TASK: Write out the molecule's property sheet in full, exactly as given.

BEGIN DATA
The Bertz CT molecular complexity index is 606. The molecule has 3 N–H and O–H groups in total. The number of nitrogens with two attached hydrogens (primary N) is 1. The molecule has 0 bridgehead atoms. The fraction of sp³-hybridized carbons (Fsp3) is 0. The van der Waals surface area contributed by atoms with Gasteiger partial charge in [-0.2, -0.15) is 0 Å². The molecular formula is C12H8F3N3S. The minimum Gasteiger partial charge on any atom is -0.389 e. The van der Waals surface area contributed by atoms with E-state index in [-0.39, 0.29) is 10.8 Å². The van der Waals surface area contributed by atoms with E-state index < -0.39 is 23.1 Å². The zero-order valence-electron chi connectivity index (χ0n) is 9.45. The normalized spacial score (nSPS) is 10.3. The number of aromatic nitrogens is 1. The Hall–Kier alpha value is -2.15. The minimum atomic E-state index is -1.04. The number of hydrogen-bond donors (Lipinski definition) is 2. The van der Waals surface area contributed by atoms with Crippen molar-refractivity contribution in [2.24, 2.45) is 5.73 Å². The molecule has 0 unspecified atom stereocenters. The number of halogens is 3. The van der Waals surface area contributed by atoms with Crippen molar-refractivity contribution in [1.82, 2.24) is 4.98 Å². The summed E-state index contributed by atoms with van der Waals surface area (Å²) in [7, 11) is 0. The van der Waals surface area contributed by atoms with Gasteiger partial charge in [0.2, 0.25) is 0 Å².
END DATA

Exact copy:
The Bertz CT molecular complexity index is 606. The molecule has 3 N–H and O–H groups in total. The number of nitrogens with two attached hydrogens (primary N) is 1. The molecule has 0 bridgehead atoms. The fraction of sp³-hybridized carbons (Fsp3) is 0. The van der Waals surface area contributed by atoms with Gasteiger partial charge in [-0.2, -0.15) is 0 Å². The molecular formula is C12H8F3N3S. The minimum Gasteiger partial charge on any atom is -0.389 e. The van der Waals surface area contributed by atoms with E-state index in [-0.39, 0.29) is 10.8 Å². The van der Waals surface area contributed by atoms with E-state index < -0.39 is 23.1 Å². The zero-order valence-electron chi connectivity index (χ0n) is 9.45. The normalized spacial score (nSPS) is 10.3. The number of aromatic nitrogens is 1. The Hall–Kier alpha value is -2.15. The minimum atomic E-state index is -1.04. The number of hydrogen-bond donors (Lipinski definition) is 2. The van der Waals surface area contributed by atoms with Crippen molar-refractivity contribution in [2.24, 2.45) is 5.73 Å². The molecule has 0 unspecified atom stereocenters. The number of halogens is 3. The van der Waals surface area contributed by atoms with Crippen molar-refractivity contribution in [1.82, 2.24) is 4.98 Å². The summed E-state index contributed by atoms with van der Waals surface area (Å²) in [7, 11) is 0. The van der Waals surface area contributed by atoms with Gasteiger partial charge in [0.2, 0.25) is 0 Å².